Sashar Zarif is an award winning multi-disciplinary performing artiste, educator and researcher. The down-to-earth creative personality is committed to maintain the integrity of performing arts to facilitate a journey of self-discovery as a way of understanding his perception of reality. In fulfilling this objective, he aims to infuse dance with other essential pillars of art -- music, poetry, calligraphy, storytelling, and rituals.
“My practice resembles a tree whose roots reach deep into the soil. I believe, the deeper the roots are, the sweeter are the fruits it bears,” says Sashar Zarif.
His dance troupe, Sashar Zarif Dance Theatre, is an internationally renowned Toronto-based dance theatre organisation, working actively since its foundation in 1994. Through extensive touring across the world, including USA, Europe, North Africa, Central and Western Asia, and the Middle East, Zarif has spent his professional life promoting cultural dialogue through intensive fieldworks, residencies, performances, and creative collaborations.
His researches revolve around issues related to identity, memory, globalisation, and cross-cultural collaborations. His teaching practice is steeped in the history of traditional, ritual-based, and contemporary dance, along with music of the Near Eastern and Central Asian regions.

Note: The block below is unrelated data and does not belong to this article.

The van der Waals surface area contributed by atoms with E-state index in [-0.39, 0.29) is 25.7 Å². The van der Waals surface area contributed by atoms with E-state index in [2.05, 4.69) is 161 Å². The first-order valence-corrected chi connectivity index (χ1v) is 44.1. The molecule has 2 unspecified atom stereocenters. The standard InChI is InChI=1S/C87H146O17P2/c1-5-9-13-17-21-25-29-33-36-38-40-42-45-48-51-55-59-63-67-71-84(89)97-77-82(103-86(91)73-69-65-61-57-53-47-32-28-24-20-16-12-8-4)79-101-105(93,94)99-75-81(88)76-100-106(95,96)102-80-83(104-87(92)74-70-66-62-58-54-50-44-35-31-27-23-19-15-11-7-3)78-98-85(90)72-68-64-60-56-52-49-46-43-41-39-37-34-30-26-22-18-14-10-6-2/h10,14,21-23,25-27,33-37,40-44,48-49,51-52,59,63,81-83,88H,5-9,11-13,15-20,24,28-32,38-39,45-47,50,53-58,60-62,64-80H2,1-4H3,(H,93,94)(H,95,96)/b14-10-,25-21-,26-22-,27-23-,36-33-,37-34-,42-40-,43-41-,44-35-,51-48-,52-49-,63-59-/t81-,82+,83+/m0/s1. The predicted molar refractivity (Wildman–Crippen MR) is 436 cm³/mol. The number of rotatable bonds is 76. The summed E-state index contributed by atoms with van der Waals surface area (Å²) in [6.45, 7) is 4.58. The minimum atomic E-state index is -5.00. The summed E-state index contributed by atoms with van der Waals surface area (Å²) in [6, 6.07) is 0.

An exciting and challenging component of the recently concluded Ocean Dance Festival 2019 was a 15-day Choreolab residency by this Canadian-Iranian dancer. The outcome of the residency was truly magical and mesmeric, as the audience watched the gala presentation of the Choreolab on the opening night of the festival, live on stage. Based on his practice of ‘Dance of Mugham’, performed on the folk musical composition from Azerbaijan, Sashar Zarif aesthetically choreographed the piece. 19 dancers from Bangladesh, India and Hong Kong performed the routine, unleashing multicultural exchanges. Incorporating Bengali poems, songs, folktales and popular rhymes in the production, the light, dancers’ movements and their spontaneous performance captivated all.
“To choreograph an artistic piece where multi-national and multi-cultural artistes collaborate, is challenging and exciting at the same time. Creating a bond and finding a parallel reality between your experience and the experience of every individual in the group helps create harmony,” says Zarif. “This way, one can find a place in each participant’s heart.”
Sashar Zarif also conducted an outdoor session of ‘Dance Conversation’ on the following day of the festival. Moderated by Indian dancer Priyanka Basu, the session featured Srabasti Ghosh as a panel discussant. Prominent dancers Lubna Marium and Dr Urmimala Sarkar also attended the session, among others.
“Using treasured memories while constructing art helps an artiste connect to not only his fellow performers, but also the audience. For instance, the childhood memories of lullabies can easily form a bond between cultures. That is what I seek as an artiste,” concludes Zarif.